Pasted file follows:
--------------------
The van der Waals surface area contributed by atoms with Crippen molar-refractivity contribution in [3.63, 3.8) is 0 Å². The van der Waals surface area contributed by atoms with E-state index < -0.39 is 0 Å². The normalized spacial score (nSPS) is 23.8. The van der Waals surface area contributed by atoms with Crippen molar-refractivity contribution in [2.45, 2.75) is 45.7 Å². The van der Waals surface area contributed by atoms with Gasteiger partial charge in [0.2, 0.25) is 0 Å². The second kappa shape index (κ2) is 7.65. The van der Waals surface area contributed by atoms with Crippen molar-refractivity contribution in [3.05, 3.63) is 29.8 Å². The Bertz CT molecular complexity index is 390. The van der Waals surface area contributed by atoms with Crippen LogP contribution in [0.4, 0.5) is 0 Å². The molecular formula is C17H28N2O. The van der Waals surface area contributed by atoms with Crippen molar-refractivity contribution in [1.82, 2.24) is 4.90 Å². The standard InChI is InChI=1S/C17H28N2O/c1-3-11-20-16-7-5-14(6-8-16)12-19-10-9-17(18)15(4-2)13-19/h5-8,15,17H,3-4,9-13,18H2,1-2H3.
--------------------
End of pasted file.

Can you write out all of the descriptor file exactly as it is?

The van der Waals surface area contributed by atoms with Crippen molar-refractivity contribution in [3.63, 3.8) is 0 Å². The van der Waals surface area contributed by atoms with E-state index < -0.39 is 0 Å². The normalized spacial score (nSPS) is 23.8. The van der Waals surface area contributed by atoms with Crippen molar-refractivity contribution in [2.45, 2.75) is 45.7 Å². The van der Waals surface area contributed by atoms with Gasteiger partial charge in [0.2, 0.25) is 0 Å². The second kappa shape index (κ2) is 7.65. The van der Waals surface area contributed by atoms with Crippen molar-refractivity contribution in [3.05, 3.63) is 29.8 Å². The Bertz CT molecular complexity index is 390. The van der Waals surface area contributed by atoms with Crippen LogP contribution in [0.4, 0.5) is 0 Å². The molecular formula is C17H28N2O. The van der Waals surface area contributed by atoms with Crippen molar-refractivity contribution in [1.82, 2.24) is 4.90 Å². The standard InChI is InChI=1S/C17H28N2O/c1-3-11-20-16-7-5-14(6-8-16)12-19-10-9-17(18)15(4-2)13-19/h5-8,15,17H,3-4,9-13,18H2,1-2H3.